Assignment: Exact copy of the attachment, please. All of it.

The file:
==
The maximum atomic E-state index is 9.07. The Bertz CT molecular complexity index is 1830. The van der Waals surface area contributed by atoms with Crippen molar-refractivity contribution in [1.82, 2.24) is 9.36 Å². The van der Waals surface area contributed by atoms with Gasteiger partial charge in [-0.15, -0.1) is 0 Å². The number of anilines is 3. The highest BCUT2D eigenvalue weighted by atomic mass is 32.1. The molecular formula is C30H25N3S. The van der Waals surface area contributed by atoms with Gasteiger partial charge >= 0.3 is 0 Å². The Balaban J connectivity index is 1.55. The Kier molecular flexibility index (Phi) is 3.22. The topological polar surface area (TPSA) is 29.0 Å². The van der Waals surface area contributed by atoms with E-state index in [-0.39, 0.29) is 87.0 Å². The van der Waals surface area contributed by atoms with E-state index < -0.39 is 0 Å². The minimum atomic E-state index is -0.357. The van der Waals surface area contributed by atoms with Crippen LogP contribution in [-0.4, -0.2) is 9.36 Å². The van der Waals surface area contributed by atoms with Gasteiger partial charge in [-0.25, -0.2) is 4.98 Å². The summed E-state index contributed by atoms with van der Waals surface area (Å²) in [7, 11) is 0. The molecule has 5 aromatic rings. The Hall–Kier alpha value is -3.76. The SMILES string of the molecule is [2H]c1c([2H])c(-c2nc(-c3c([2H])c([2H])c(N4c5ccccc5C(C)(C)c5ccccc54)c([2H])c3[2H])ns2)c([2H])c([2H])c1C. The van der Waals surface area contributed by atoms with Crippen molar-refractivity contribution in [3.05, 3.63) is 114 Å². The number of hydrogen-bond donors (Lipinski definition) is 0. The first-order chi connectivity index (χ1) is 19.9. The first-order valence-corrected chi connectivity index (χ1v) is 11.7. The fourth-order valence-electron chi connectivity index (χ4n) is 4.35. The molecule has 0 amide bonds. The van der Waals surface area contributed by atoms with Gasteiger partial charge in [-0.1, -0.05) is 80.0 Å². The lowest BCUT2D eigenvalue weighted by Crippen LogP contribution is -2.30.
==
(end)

The maximum atomic E-state index is 9.07. The Bertz CT molecular complexity index is 1830. The van der Waals surface area contributed by atoms with Crippen molar-refractivity contribution in [1.82, 2.24) is 9.36 Å². The van der Waals surface area contributed by atoms with Gasteiger partial charge in [-0.15, -0.1) is 0 Å². The number of anilines is 3. The highest BCUT2D eigenvalue weighted by atomic mass is 32.1. The molecular formula is C30H25N3S. The van der Waals surface area contributed by atoms with Gasteiger partial charge >= 0.3 is 0 Å². The Balaban J connectivity index is 1.55. The Kier molecular flexibility index (Phi) is 3.22. The topological polar surface area (TPSA) is 29.0 Å². The van der Waals surface area contributed by atoms with E-state index in [-0.39, 0.29) is 87.0 Å². The van der Waals surface area contributed by atoms with E-state index < -0.39 is 0 Å². The minimum atomic E-state index is -0.357. The van der Waals surface area contributed by atoms with Crippen LogP contribution in [-0.4, -0.2) is 9.36 Å². The van der Waals surface area contributed by atoms with Gasteiger partial charge in [-0.25, -0.2) is 4.98 Å². The summed E-state index contributed by atoms with van der Waals surface area (Å²) in [7, 11) is 0. The molecule has 5 aromatic rings. The Hall–Kier alpha value is -3.76. The SMILES string of the molecule is [2H]c1c([2H])c(-c2nc(-c3c([2H])c([2H])c(N4c5ccccc5C(C)(C)c5ccccc54)c([2H])c3[2H])ns2)c([2H])c([2H])c1C. The van der Waals surface area contributed by atoms with Crippen molar-refractivity contribution in [3.05, 3.63) is 114 Å². The number of hydrogen-bond donors (Lipinski definition) is 0. The first-order chi connectivity index (χ1) is 19.9. The first-order valence-corrected chi connectivity index (χ1v) is 11.7. The fourth-order valence-electron chi connectivity index (χ4n) is 4.35. The molecule has 0 amide bonds. The van der Waals surface area contributed by atoms with Gasteiger partial charge in [-0.1, -0.05) is 80.0 Å². The lowest BCUT2D eigenvalue weighted by Crippen LogP contribution is -2.30.